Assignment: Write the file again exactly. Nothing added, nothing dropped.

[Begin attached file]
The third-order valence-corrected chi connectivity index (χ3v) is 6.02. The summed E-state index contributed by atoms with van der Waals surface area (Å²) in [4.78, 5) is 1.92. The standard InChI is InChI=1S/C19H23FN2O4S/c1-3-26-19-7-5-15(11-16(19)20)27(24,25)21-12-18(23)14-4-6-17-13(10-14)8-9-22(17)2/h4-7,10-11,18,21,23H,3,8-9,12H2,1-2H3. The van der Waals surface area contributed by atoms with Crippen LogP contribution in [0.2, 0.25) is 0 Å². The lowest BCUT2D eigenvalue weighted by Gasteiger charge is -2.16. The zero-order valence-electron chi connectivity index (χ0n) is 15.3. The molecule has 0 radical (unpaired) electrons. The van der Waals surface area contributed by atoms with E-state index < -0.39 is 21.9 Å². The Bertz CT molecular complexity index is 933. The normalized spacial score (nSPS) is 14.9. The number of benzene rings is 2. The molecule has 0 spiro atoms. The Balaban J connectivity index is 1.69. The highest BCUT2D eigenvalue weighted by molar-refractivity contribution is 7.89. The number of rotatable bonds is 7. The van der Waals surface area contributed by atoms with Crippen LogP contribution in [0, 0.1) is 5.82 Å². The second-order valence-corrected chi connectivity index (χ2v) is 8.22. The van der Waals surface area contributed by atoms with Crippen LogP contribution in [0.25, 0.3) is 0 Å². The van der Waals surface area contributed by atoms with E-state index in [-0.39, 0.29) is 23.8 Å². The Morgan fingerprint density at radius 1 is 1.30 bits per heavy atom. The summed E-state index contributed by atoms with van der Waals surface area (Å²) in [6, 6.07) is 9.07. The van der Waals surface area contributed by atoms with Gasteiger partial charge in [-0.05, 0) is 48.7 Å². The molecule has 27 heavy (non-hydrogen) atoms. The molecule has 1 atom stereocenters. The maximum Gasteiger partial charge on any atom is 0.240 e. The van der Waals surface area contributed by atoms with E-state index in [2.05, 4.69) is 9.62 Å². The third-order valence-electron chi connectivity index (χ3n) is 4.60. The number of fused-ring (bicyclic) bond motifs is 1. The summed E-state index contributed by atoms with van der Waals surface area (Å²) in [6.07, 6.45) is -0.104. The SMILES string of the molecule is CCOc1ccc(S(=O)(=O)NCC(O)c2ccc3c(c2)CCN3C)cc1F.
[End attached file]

The third-order valence-corrected chi connectivity index (χ3v) is 6.02. The summed E-state index contributed by atoms with van der Waals surface area (Å²) in [4.78, 5) is 1.92. The standard InChI is InChI=1S/C19H23FN2O4S/c1-3-26-19-7-5-15(11-16(19)20)27(24,25)21-12-18(23)14-4-6-17-13(10-14)8-9-22(17)2/h4-7,10-11,18,21,23H,3,8-9,12H2,1-2H3. The van der Waals surface area contributed by atoms with Crippen LogP contribution in [0.2, 0.25) is 0 Å². The lowest BCUT2D eigenvalue weighted by Gasteiger charge is -2.16. The zero-order valence-electron chi connectivity index (χ0n) is 15.3. The molecule has 0 radical (unpaired) electrons. The van der Waals surface area contributed by atoms with E-state index < -0.39 is 21.9 Å². The Bertz CT molecular complexity index is 933. The normalized spacial score (nSPS) is 14.9. The number of benzene rings is 2. The molecule has 0 spiro atoms. The Balaban J connectivity index is 1.69. The highest BCUT2D eigenvalue weighted by molar-refractivity contribution is 7.89. The number of rotatable bonds is 7. The van der Waals surface area contributed by atoms with Crippen LogP contribution in [0, 0.1) is 5.82 Å². The second-order valence-corrected chi connectivity index (χ2v) is 8.22. The van der Waals surface area contributed by atoms with Crippen LogP contribution in [0.25, 0.3) is 0 Å². The van der Waals surface area contributed by atoms with E-state index in [-0.39, 0.29) is 23.8 Å². The Morgan fingerprint density at radius 1 is 1.30 bits per heavy atom. The summed E-state index contributed by atoms with van der Waals surface area (Å²) in [6, 6.07) is 9.07. The van der Waals surface area contributed by atoms with Gasteiger partial charge in [-0.05, 0) is 48.7 Å². The molecule has 27 heavy (non-hydrogen) atoms. The molecule has 1 atom stereocenters. The maximum Gasteiger partial charge on any atom is 0.240 e. The van der Waals surface area contributed by atoms with E-state index in [2.05, 4.69) is 9.62 Å². The third-order valence-electron chi connectivity index (χ3n) is 4.60. The number of fused-ring (bicyclic) bond motifs is 1. The summed E-state index contributed by atoms with van der Waals surface area (Å²) in [6.07, 6.45) is -0.104. The SMILES string of the molecule is CCOc1ccc(S(=O)(=O)NCC(O)c2ccc3c(c2)CCN3C)cc1F.